Musical Poetry of Vitier and Martirio

José María Vitier y Martirio - El Aire Que Te Rodea
José María Vitier and Martirio

El Aire que te Rodea (Sony Music, 2011)

Cuiban pianist and popular Spanish singer Martirio join forces on El Aire que te Rodea, an intimate album dedicated to Iberoamerican poetry. Martirio is one of Spain’s most popular singers. She revolutionized the old time Spanish copla by incorporating contemporary elements, jazz and Latin American rhythms. José María Vitier is a renowned pianist and composer.

The two artists met in 2002 when Jose Maria Vitier asked Martirio to sing a poem by Federico Garcia Lorca for one of his albums. They became friends and talked about a full album together. The result is El Aire que te Rodea which combines memorable songs with jazz, boleros, tango, classical music and Flamenco stylings.

El Aire que te Rodea contains 13 poems set to music by Vitier. Poets include Garcia Lorca, Gabriela Mistral, Calderon de la Barca, San Juan de la Cruz, Ernesto Cardenal, Ruben Dario and Vitier himself, as well as his mother Fina Garcia-Marruz.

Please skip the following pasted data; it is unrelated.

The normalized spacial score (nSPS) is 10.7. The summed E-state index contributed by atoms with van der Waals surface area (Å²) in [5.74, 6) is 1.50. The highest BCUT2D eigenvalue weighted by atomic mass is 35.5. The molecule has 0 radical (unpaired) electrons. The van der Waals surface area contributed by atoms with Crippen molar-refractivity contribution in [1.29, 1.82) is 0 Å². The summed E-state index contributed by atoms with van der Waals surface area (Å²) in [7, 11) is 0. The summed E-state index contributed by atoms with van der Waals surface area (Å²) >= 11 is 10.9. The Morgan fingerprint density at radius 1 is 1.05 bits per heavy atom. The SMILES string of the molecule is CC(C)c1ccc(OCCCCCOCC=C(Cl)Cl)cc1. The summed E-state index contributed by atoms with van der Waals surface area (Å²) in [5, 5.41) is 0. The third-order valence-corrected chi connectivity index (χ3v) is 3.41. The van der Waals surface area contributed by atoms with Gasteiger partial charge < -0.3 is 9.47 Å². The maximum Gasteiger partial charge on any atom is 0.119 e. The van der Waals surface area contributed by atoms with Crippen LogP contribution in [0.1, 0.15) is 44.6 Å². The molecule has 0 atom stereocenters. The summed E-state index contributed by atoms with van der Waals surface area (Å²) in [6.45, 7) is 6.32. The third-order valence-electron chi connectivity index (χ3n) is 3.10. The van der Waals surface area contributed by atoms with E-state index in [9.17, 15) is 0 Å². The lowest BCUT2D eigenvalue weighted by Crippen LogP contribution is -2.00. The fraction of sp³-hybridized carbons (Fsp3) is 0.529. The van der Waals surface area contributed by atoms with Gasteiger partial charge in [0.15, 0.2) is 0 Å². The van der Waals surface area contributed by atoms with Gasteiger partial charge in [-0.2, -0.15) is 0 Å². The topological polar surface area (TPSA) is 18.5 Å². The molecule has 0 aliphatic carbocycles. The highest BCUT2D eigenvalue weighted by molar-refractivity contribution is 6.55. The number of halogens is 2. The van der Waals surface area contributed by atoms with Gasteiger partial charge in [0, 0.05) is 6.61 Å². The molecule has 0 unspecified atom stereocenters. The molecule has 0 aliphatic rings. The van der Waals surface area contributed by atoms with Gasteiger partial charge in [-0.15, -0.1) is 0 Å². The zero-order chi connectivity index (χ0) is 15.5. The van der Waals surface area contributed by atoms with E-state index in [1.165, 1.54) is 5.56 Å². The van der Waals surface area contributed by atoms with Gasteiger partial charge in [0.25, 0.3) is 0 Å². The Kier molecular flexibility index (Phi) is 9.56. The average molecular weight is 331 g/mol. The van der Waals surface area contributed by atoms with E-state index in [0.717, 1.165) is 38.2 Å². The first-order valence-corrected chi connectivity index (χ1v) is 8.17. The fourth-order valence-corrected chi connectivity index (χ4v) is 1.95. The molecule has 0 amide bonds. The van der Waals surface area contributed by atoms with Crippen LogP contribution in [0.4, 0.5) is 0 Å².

Maribel Quiñones began her artistic career in 1981 in the Andalusian folk group Jarcha. She left the group and created Martirio (Torment), her new musical identity. She quickly attracted the attention of the media and music fans for her big “peinetas” (Spanish traditional decorative hair combs), her dark glasses and her dresses that combine folklore and postmodernism.

Author: Angel Romero

Angel Romero y Ruiz has been writing about world music and progressive music for many years. He founded the websites worldmusiccentral.org and musicasdelmundo.com. Angel co-produced “Musica NA”, a music show for Televisión Española (TVE) in Spain that featured an eclectic mix of world music, fusion, electronica, new age and contemporary classical music. Angel also produced and remastered world music and electronic music albums, compilations and boxed sets for Alula Records, Ellipsis Arts, Music of the World, Lektronic Soundscapes, and Mindchild Records. He was also the executive producer of the first Latino feature film made in North Carolina titled “Los sueños de Angélica.”.

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